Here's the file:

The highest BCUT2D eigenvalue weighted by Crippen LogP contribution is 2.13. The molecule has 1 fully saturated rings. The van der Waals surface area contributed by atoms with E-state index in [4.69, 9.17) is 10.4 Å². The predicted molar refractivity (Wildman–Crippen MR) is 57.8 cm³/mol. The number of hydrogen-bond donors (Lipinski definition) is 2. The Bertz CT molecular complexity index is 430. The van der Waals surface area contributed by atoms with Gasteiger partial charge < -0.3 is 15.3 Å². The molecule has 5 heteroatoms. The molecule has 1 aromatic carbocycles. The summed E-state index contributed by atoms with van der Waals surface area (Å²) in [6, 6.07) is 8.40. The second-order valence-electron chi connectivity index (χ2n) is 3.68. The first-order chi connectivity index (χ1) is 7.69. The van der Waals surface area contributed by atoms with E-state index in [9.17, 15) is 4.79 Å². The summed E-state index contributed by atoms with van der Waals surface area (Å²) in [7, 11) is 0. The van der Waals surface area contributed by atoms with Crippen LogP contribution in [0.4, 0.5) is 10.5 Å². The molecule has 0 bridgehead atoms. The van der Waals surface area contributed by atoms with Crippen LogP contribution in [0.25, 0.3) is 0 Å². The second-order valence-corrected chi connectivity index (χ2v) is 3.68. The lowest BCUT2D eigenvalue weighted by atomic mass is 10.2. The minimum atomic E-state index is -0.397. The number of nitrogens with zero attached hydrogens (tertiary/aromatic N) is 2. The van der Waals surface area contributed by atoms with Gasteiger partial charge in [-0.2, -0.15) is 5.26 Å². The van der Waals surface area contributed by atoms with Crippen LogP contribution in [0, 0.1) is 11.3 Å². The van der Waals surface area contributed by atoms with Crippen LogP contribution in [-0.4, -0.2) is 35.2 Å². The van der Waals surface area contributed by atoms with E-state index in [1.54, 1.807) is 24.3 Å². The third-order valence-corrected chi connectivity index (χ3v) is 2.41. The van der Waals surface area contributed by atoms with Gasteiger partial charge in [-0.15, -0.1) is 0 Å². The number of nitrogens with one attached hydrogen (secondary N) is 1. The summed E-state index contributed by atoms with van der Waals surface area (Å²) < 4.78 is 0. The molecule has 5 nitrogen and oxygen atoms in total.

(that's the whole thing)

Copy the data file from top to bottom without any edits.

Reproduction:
The highest BCUT2D eigenvalue weighted by Crippen LogP contribution is 2.13. The molecule has 1 fully saturated rings. The van der Waals surface area contributed by atoms with E-state index in [4.69, 9.17) is 10.4 Å². The predicted molar refractivity (Wildman–Crippen MR) is 57.8 cm³/mol. The number of hydrogen-bond donors (Lipinski definition) is 2. The Bertz CT molecular complexity index is 430. The van der Waals surface area contributed by atoms with Gasteiger partial charge < -0.3 is 15.3 Å². The molecule has 5 heteroatoms. The molecule has 1 aromatic carbocycles. The summed E-state index contributed by atoms with van der Waals surface area (Å²) in [6, 6.07) is 8.40. The second-order valence-electron chi connectivity index (χ2n) is 3.68. The first-order chi connectivity index (χ1) is 7.69. The van der Waals surface area contributed by atoms with E-state index in [9.17, 15) is 4.79 Å². The summed E-state index contributed by atoms with van der Waals surface area (Å²) in [7, 11) is 0. The van der Waals surface area contributed by atoms with Crippen LogP contribution in [0.4, 0.5) is 10.5 Å². The molecule has 0 bridgehead atoms. The van der Waals surface area contributed by atoms with Crippen LogP contribution in [0.25, 0.3) is 0 Å². The second-order valence-corrected chi connectivity index (χ2v) is 3.68. The lowest BCUT2D eigenvalue weighted by atomic mass is 10.2. The minimum atomic E-state index is -0.397. The number of nitrogens with zero attached hydrogens (tertiary/aromatic N) is 2. The van der Waals surface area contributed by atoms with Gasteiger partial charge in [-0.2, -0.15) is 5.26 Å². The van der Waals surface area contributed by atoms with Crippen LogP contribution in [0, 0.1) is 11.3 Å². The van der Waals surface area contributed by atoms with Crippen LogP contribution in [-0.4, -0.2) is 35.2 Å². The van der Waals surface area contributed by atoms with E-state index in [1.54, 1.807) is 24.3 Å². The third-order valence-corrected chi connectivity index (χ3v) is 2.41. The van der Waals surface area contributed by atoms with Gasteiger partial charge in [-0.15, -0.1) is 0 Å². The number of nitrogens with one attached hydrogen (secondary N) is 1. The summed E-state index contributed by atoms with van der Waals surface area (Å²) < 4.78 is 0. The molecule has 5 nitrogen and oxygen atoms in total.